Market opportunities in wearable tech

Wearable technology might well be the answer for false negatives or inconclusive diagnostics tests.

As a result of the Covid-19 pandemic, there is a growing demand for non-invasive accurate diagnostics. This is needed in hospitals as well as in homes.

A critical part of beating the virus is extensive and accurate testing that is trusted by the public and useful to medical systems. This has become increasingly difficult due to some major obstacles:

  • The rate of false negatives for RT-PCR (detection of Viral RNA using a reverse transcription polymerase chain reaction) is as high as 29%, according to US data.
  • Staff must be trained in order to address challenges presented by false-negative or inconclusive tests.
  • Samples must be transported in a timely, efficient and safe manner to centralized laboratory facilities.
  • Tests based on antibodies are not as accurate. Antibodies can remain in the blood for some time after exposure. The problem with this outside of Sars-CoV-2 is that it may only reflect prior exposure rather than protective immunity.
  • The gap between extensive population testing and a sustained testing approach remains wide.

The need to develop new technologies for diagnosing, monitoring and treating C-19 is crucial.  This has sparked interest in consumer-grade wearable technologies and skin-integrated sensor systems.

 

Wearable Technology

  • Devices like Apple Watch (NASDAQ: AAPL) and Fitbit (NASDAQ: FIT) use technology to help the individual detect subtle changes in basic vital signs that are not always apparent to the wearer.
  • The downside is that these devices are unable to track Covid symptoms (e.g. coughs or loss of smell and taste) and if they add those facilities, they will eventually need FDA approval.
  • For example, the Apple Watch Series 4 has FDA clearance and is able to detect episodic electrocardiography and arrythmia. It then sends a notification to the wearer (who must be above the age of 22).

 

Skin-Integrated Sensor Systems’ Study

  • The system offers devices that can be worn on parts of the body beyond the wrist in the form of a flexible electronic skin (e-skin) or a patch.
  • The systems are able to monitor crucial symptoms of Covid – measurements of respiratory biomarkers such as cough frequency/intensity/sound and measurements of blood oxygenation (Fitbit can measure blood oxygenation using light sensors).
  • The Biomedical Advanced Research and Development Authority (BARDA) deployed its single-use chest-mounted patch in nursing homes in the summer of 2020.

The expansion for wide scale deployment of such technologies will be accelerated by the need to fight a global second wave of C-19 infections. Even if a vaccine arrives for Christmas, the fiscal and monetary shock that governments have experienced will make them alert to innovations in this area, and so…financially and or regulatorily supportive.

In 2018 (Exhibit 1), the total global medical devices market based on revenues was worth $386bn. North America made up 43% of the total followed by Western Europe at 31%.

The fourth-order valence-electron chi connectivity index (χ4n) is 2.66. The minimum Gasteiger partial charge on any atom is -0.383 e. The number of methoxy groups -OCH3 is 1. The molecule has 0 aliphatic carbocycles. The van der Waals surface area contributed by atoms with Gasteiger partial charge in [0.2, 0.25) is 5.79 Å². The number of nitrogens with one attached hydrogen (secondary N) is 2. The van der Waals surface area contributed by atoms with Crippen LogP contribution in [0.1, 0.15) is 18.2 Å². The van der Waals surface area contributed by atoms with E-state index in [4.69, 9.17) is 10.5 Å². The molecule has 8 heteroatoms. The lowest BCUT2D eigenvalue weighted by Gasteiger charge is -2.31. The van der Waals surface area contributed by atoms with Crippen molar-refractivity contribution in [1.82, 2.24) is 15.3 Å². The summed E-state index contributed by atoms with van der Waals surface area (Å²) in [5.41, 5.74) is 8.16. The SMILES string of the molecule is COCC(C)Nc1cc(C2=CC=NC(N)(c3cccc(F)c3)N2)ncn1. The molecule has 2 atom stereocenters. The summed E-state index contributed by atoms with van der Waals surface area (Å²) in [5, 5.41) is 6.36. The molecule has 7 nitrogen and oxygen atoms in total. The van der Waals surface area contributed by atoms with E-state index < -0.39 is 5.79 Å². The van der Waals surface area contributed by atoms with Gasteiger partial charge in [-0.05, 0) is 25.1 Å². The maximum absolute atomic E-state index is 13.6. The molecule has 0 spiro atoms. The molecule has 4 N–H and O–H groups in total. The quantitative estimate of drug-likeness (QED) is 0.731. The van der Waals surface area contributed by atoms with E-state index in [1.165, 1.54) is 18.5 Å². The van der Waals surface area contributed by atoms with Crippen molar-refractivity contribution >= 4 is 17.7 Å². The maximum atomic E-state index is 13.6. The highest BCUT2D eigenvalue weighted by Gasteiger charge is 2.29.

Exhibit 1 – Global medical devices revenue & shares of global sales in medical device manufacturing by region, 2018

 

Exhibit 1 - Global medical devices revenue & shares of global sales in medical device manufacturing by region 2018Sources: ACF Equity Research; McKinsey

 

Healthcare companies as illustrated in the Exhibit 2 peer group, are examples of companies that are ahead of the curve in developing and manufacturing these types of technologies.

The EV/REVS average ratio is an indication of the growth potential of this subsector.

 

Exhibit 2 – Peer group of healthcare technology/devices companies

 

Exhibit 2 - Peer group of healthcare technology devices companiesSource: ACF Equity Research

 

  • Deltex Medical Group (DEMG.L) is a manufacturer of fluid management devices and cardiac monitoring systems used to track blood circulation.
  • Lidco (LID.L) is a supplier of non-invasive and minimally invasive hemodynamic equipment used to monitor blood flow and vital organs oxygenation.
  • Cambridge Cognition Holdings Plc (COG.L) is a neuroscience technology company that uses digital health solutions to assess cognition for better brain development.
  • Genedrive (GDR.L) develops low cost, fast, versatile and user-friendly molecular diagnostic devices used to diagnose infectious diseases and pathogens and for patient genotyping.
  • Kromek (KMK.L) supplies Cadmium Zin Telluride (CZT) and scintillation radiation detectors software, components and finished products used for medical imaging allowing for faster scans and early diagnoses.

Device manufacturers at the junior end of markets have struggled to deliver EBITDA positive and net income positive results. There are honourable exceptions such as Lidco (LID.L), but the upside of the pandemic is that we look forward to many more device manufacturers joining the profitability fold. In addition, as companies such as Imagin Medical (PNK: IMEXF) are fully aware – device manufacturers often end up being the acquisition target for larger companies that want to enter their space.

The age of sensors and imaging is upon us. The power of sensors that work and the data they can deliver has entered the popular vernacular. We have Fitbit (NASDAQ: FIT) largely to thank for this, but the smaller UK companies above will all benefit directly or indirectly.

 

 

Author: Anne Castagnede – Anne leads the Sales & Strategy Team at ACF Equity Research. See Anne’s profile

SHARE IT: